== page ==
holding that the failure to make formal findings of fact may be excusable error where the facts are uncontrovertedSummary of this case from U.S. v. Bloomfield
Nos. 79-2003, 79-2054.
Submitted April 14, 1980.
Decided August 20, 1980.
Edmund C. Rogers (on brief), Rogers, Eilers Howell, argued, St. Louis, Mo.; John M. Howell and McPherson D. Moore, St. Louis, Mo., on brief, for Seven-Up Co.
Daniel Van Dyke (on brief), Price, Heneveld, Huizenga Cooper, argued, Grand Rapids, Mich.; Randall G. Litton and Thomas M. McKinley, Grand Rapids, Mich., and Armstrong, Teasdale, Kramer Vaughan, St. Louis, Mo., on brief, for SquirtCo.
Appeal from the United States District Court for the Eastern District of Missouri.
This is an appeal in a trademark action brought by the Squirt Company, which has since changed its name to SquirtCo, against The Seven-Up Company and Seven-Up U.S.A., Inc., over introduction of the QUIRST trademark. Seven-Up appeals from the district court's permanent injunction against its use of QUIRST on a noncarbonated lemonade drink because it infringed on SquirtCo's use of SQUIRT on a carbonated grapefruit drink. SquirtCo cross-appeals from the dismissal of its pendent claim for tortious interference by Seven-Up with contracts between SquirtCo and its franchisees. We affirm the injunction on use of the QUIRST trademark, but we vacate the tortious interference dismissal and remand to the district court with directions to make findings of fact on the tortious interference claim.
SQUIRT was coined as a trademark for soft drinks in 1937, apparently as a reference to the tendency of grapefruit to squirt when eaten with a spoon. It was first registered by SquirtCo in 1939. It has been in continuous use ever since. The trademark QUIRST was coined in late 1977 by an advertising agency hired by Seven-Up to find a name for a new product to "quench thirst." After consumer surveys and trademark availability searches, QUIRST was adopted as the name for the new product on February 15, 1978. On March 24, 1978, SquirtCo learned from one of its franchisees of Seven-Up's plans to introduce the QUIRST trademark and protested orally to Seven-Up on that same day and in writing on March 28, 1978. Seven-Up continued its plan for market entry.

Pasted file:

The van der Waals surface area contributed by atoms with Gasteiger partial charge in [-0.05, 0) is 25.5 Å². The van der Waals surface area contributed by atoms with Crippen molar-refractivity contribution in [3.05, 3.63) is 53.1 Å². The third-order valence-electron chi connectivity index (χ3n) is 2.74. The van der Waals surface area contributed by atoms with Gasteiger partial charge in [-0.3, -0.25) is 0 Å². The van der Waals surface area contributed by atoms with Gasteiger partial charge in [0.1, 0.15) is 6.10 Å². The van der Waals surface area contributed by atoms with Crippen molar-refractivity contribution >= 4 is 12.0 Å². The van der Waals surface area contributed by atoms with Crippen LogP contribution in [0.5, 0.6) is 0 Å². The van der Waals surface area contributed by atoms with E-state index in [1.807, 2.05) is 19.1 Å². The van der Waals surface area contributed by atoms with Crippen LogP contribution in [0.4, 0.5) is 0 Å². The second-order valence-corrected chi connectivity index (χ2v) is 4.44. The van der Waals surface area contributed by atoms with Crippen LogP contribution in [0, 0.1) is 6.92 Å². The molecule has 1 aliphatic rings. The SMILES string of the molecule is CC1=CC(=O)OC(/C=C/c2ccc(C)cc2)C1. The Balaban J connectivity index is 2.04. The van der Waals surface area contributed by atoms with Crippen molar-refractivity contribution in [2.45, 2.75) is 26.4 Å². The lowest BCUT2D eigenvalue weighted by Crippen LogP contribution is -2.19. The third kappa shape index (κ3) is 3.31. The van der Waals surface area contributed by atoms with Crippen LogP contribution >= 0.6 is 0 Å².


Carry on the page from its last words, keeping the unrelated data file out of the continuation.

The intent issue of this case boils down to whether QUIRST is a neologism made up of "quench thirst," as Seven-Up claims, or an anagram of "squirt," as SquirtCo claims.
SquirtCo filed the original action on April 7, 1978. In May of 1978, Seven-Up began marketing its QUIRST soft drink. The district court denied SquirtCo's motion for a preliminary injunction. In response to a motion by both parties, the court separated the issues of liability and damages, and ordered that the trial relate only to the issue of liability.
After a full trial sitting without a jury, the court set out the evidence in great detail and made the following findings, which we summarize here, in its unpublished memorandum opinion:
1. SQUIRT as a trademark is both strong and distinctive.
2. There is a similarity in sound between the SQUIRT and QUIRST marks.
3. The marks are used on highly similar products — non-cola, fruit-flavored soft drinks.
4. The products are in direct competition for the same customers.
At the time that SquirtCo first objected, Seven-Up had invested relatively little in the QUIRST mark. The investment had risen to over $200,000 at the time of the preliminary hearing and to over $2,000,000 by the end of 1978. By the entry of the permanent injunction, Seven-Up had expanded the product line to include orange, grape and fruit punch as well as lemonade and had expended over $5,000,000.
6. Questioning of purchasers of SQUIRT soft drink and QUIRST soft drink at a grocery store does not prove actual confusion between the SQUIRT and QUIRST marks, especially as the purchasers are not available for cross-examination.